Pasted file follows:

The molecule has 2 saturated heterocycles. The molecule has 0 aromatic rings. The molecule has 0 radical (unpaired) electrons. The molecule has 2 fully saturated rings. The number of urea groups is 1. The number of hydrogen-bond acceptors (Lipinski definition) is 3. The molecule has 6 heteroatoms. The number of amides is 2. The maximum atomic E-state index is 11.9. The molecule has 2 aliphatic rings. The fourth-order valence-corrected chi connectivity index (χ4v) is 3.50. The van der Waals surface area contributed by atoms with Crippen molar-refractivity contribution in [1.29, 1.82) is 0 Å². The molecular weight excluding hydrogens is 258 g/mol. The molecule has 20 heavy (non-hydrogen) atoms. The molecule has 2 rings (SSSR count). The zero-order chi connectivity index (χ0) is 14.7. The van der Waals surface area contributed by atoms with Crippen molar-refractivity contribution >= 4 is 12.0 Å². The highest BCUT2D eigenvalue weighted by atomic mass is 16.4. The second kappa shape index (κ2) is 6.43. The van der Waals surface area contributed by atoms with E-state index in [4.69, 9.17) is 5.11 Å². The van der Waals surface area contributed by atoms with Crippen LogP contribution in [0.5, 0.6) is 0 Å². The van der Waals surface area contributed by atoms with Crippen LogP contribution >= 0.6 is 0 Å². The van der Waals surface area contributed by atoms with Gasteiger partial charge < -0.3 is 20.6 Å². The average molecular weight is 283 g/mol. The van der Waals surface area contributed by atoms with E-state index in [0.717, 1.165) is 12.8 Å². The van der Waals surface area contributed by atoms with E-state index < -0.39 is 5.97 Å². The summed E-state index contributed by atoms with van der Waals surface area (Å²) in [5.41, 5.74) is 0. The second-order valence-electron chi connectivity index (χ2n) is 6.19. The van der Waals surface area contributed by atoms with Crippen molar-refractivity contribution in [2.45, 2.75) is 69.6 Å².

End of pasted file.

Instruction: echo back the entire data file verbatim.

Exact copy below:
The molecule has 2 saturated heterocycles. The molecule has 0 aromatic rings. The molecule has 0 radical (unpaired) electrons. The molecule has 2 fully saturated rings. The number of urea groups is 1. The number of hydrogen-bond acceptors (Lipinski definition) is 3. The molecule has 6 heteroatoms. The number of amides is 2. The maximum atomic E-state index is 11.9. The molecule has 2 aliphatic rings. The fourth-order valence-corrected chi connectivity index (χ4v) is 3.50. The van der Waals surface area contributed by atoms with Crippen molar-refractivity contribution in [1.29, 1.82) is 0 Å². The molecular weight excluding hydrogens is 258 g/mol. The molecule has 20 heavy (non-hydrogen) atoms. The molecule has 2 rings (SSSR count). The zero-order chi connectivity index (χ0) is 14.7. The van der Waals surface area contributed by atoms with Crippen molar-refractivity contribution >= 4 is 12.0 Å². The highest BCUT2D eigenvalue weighted by atomic mass is 16.4. The second kappa shape index (κ2) is 6.43. The van der Waals surface area contributed by atoms with E-state index in [4.69, 9.17) is 5.11 Å². The van der Waals surface area contributed by atoms with Crippen LogP contribution in [0.5, 0.6) is 0 Å². The van der Waals surface area contributed by atoms with Crippen LogP contribution >= 0.6 is 0 Å². The van der Waals surface area contributed by atoms with Gasteiger partial charge < -0.3 is 20.6 Å². The average molecular weight is 283 g/mol. The van der Waals surface area contributed by atoms with E-state index in [0.717, 1.165) is 12.8 Å². The van der Waals surface area contributed by atoms with E-state index < -0.39 is 5.97 Å². The summed E-state index contributed by atoms with van der Waals surface area (Å²) in [5.41, 5.74) is 0. The second-order valence-electron chi connectivity index (χ2n) is 6.19. The van der Waals surface area contributed by atoms with Crippen molar-refractivity contribution in [2.45, 2.75) is 69.6 Å².